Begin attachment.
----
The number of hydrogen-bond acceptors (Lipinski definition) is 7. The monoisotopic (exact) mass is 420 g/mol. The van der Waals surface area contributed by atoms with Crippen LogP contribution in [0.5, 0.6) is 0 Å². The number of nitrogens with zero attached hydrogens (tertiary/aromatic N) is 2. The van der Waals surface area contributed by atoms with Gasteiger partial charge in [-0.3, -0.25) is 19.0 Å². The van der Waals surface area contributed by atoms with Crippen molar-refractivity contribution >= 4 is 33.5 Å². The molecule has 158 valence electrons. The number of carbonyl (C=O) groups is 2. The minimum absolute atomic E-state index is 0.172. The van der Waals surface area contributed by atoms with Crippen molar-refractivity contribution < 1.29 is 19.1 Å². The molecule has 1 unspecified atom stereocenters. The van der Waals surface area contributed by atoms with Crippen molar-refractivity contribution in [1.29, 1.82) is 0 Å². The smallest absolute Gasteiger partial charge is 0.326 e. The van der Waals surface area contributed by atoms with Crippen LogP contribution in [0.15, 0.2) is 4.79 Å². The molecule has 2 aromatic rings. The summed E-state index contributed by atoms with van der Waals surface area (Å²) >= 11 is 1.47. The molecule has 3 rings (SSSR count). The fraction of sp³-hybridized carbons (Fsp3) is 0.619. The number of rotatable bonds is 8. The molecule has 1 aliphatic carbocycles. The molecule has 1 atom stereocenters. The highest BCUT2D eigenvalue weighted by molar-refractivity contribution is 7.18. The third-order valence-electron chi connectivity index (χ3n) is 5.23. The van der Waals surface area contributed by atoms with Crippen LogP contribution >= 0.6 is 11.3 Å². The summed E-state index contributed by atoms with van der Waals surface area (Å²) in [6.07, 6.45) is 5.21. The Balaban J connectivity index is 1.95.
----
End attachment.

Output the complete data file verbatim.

The number of hydrogen-bond acceptors (Lipinski definition) is 7. The monoisotopic (exact) mass is 420 g/mol. The van der Waals surface area contributed by atoms with Crippen LogP contribution in [0.5, 0.6) is 0 Å². The number of nitrogens with zero attached hydrogens (tertiary/aromatic N) is 2. The van der Waals surface area contributed by atoms with Gasteiger partial charge in [-0.3, -0.25) is 19.0 Å². The van der Waals surface area contributed by atoms with Crippen molar-refractivity contribution >= 4 is 33.5 Å². The molecule has 158 valence electrons. The number of carbonyl (C=O) groups is 2. The minimum absolute atomic E-state index is 0.172. The van der Waals surface area contributed by atoms with Crippen molar-refractivity contribution < 1.29 is 19.1 Å². The molecule has 1 unspecified atom stereocenters. The van der Waals surface area contributed by atoms with Crippen molar-refractivity contribution in [1.29, 1.82) is 0 Å². The smallest absolute Gasteiger partial charge is 0.326 e. The van der Waals surface area contributed by atoms with Crippen LogP contribution in [0.15, 0.2) is 4.79 Å². The molecule has 2 aromatic rings. The summed E-state index contributed by atoms with van der Waals surface area (Å²) >= 11 is 1.47. The molecule has 3 rings (SSSR count). The fraction of sp³-hybridized carbons (Fsp3) is 0.619. The number of rotatable bonds is 8. The molecule has 1 aliphatic carbocycles. The molecule has 1 atom stereocenters. The highest BCUT2D eigenvalue weighted by molar-refractivity contribution is 7.18. The third-order valence-electron chi connectivity index (χ3n) is 5.23. The van der Waals surface area contributed by atoms with Crippen LogP contribution >= 0.6 is 11.3 Å². The summed E-state index contributed by atoms with van der Waals surface area (Å²) in [6.07, 6.45) is 5.21. The Balaban J connectivity index is 1.95.